Section Editors

  • Hans-Joachim Anders, Ludwig-Maximilians-University
  • Adrian Covic, Parhon University Hospital
  • Michelle Estrella, Johns Hopkins School of Medicine
  • Jerome Harambat, Hôpital des Enfants CHU de Bordeaux
  • Bernard Jaar, Johns Hopkins Medical Institutions
  • William Oetting, University of Minnesota
  • Giorgina Piccoli, University of Torino
  • Donald S Silverberg, Tel Aviv Medical Center
  • Robert Unwin, University College London

Executive Editor

  • Hayley Henderson, BioMed Central

Articles

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    Predicting long-term sepsis risk

    Elevated serum Cystatin C (Cyst-C) is independently associated with future risk of sepsis, and this association persists after adjustment for markers of kidney disease and systemic inflammation, indicating that Cyst-C may play a role in sepsis risk prediction and reduction.

    BMC Nephrology 2015, 16:61
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    Renal registries reveal data gaps

    Investigations into global renal registries revealed a lack of available data, particularly in emerging economies; however, more effective policy and patient care decisions could be made through multistakeholder collaborations helping develop, or enhance data collection for new and existing registries.

    BMC Nephrology 2015, 16:31
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    AKI in low resource settings

    Shuchi Anand et al. discuss how recent research has improved our understanding of (AKI) in low-resource settings, and additional well-designed, high quality epidemiological studies are needed to help inform the design of AKI prevention and treatment programs in these settings.

    BMC Nephrology 2015, 16:5
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    Potential marker for sepsis-associated AKI

    ATP_CD4 may be a potential marker for predicting renal prognosis in sepsis-associated AKI, with lower concentrations being linked to a higher chance for complete renal recovery; however further studies are required to specify this marker’s role in AKI risk prediction.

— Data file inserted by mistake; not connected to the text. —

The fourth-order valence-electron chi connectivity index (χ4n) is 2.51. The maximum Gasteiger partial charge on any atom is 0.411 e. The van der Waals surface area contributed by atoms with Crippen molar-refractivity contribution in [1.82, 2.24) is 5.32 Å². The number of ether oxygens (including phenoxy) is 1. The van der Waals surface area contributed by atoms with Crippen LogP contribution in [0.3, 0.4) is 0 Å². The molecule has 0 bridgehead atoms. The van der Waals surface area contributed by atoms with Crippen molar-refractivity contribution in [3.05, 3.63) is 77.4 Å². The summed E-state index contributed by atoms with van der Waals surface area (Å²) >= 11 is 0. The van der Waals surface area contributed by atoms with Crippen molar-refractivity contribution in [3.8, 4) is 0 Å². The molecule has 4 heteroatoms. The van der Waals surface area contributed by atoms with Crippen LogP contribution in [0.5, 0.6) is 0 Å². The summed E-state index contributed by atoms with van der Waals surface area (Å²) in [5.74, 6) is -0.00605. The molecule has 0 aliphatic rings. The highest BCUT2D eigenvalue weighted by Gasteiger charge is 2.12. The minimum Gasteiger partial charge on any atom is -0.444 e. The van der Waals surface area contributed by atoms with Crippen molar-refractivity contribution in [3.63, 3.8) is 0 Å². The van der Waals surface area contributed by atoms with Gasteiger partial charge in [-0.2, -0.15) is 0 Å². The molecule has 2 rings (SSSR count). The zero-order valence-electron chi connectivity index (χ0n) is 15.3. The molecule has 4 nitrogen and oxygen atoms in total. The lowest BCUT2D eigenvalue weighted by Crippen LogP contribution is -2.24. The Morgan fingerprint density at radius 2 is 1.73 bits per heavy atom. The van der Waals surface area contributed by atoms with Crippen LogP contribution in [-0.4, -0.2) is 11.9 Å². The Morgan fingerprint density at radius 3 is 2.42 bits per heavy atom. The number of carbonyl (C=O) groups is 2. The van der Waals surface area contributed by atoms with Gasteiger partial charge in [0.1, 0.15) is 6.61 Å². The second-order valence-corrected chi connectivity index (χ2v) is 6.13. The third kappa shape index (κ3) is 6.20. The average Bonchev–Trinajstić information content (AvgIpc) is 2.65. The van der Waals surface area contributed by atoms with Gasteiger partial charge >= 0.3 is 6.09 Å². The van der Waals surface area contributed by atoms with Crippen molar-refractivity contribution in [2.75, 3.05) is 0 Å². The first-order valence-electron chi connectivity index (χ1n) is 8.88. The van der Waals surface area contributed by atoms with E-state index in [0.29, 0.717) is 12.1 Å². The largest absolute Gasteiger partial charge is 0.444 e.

BMC Nephrology 2014, 15:203
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    Long-term risk of CKD in children after AKI

    Acute kidney injury (AKI) appears to be associated with a higher risk of long-term renal and non-renal outcomes in children as compared with the general pediatric population; however, further research needs to be conducted to accurately calculate rates of long-term outcomes after AKI.

    BMC Nephrology 2014, 15:184

Featured review

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Update on hyperuricaemia

David Gustafsson and Robert Unwin look into uric acid metabolism and review the current literature on the pathophysiology of hyperuricaemia, discussing its possible relationship to cardiovascular disease, morbidity and mortality and emerging treatment options.

BMC Nephrology 2013, 14:164

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Scope

BMC Nephrology is an open access, peer-reviewed journal that considers articles on all aspects of the prevention, diagnosis and management of kidney and associated disorders, as well as related molecular genetics, pathophysiology, and epidemiology.

BMC Nephrology is part of the BMC series which publishes subject-specific journals focused on the needs of individual research communities across all areas of biology and medicine. We offer an efficient, fair and friendly peer review service, and are committed to publishing all sound science, provided that there is some advance in knowledge presented by the work.

BMC series - open, inclusive and trusted.

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Section Editor's profile

Bill Oetting

William Oetting is currently a Professor in the Departments of Experimental and Clinical Pharmacology in the College of Pharmacy and Genetics, Cell Biology and Development at in the MedicalSchool at the University of Minnesota. Professor Oetting's research focuses on the genetic analysis of common diseases. In particular, the effects of genetic variation on kidney allograft health and survival for kidney transplant recipients. As genetic variants associated with kidney function and/or disease are identified, they will become candidates for other diseases which include the kidney. He is also interested in identifying proteomic and metabolomics markers associated with kidney health after transplantation.

"I am pleased to have been involved with BMC Nephrology, first as an Associate Editor and now as Section Editor for the Genetics section. I have been impressed with the journal's high editorial standards, and rapidity of the peer review and publication process. Moreover, I strongly believe in the value of BMC Nephrology's open access policy, which makes new knowledge available to the global nephrology community, irrespective of institutional affiliation or financial means.

The genetics section of BMC Nephrology will provide a forum for investigators who are interested in genetic variation and their impact on kidney development, function, disease and response to therapy. Kidney disease is the ninth leading cause of death in the United States. The variability between individuals with kidney disease on overall health (e.g. glomerular diseases), or on kidney health (e.g. type 2 diabetes), shows why understanding the genetics of kidney disease is important. I am looking forward to the many contributions associated with the genetics of kidney health and disease that will be published in BMC Nephrology."

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ISSN: 1471-2369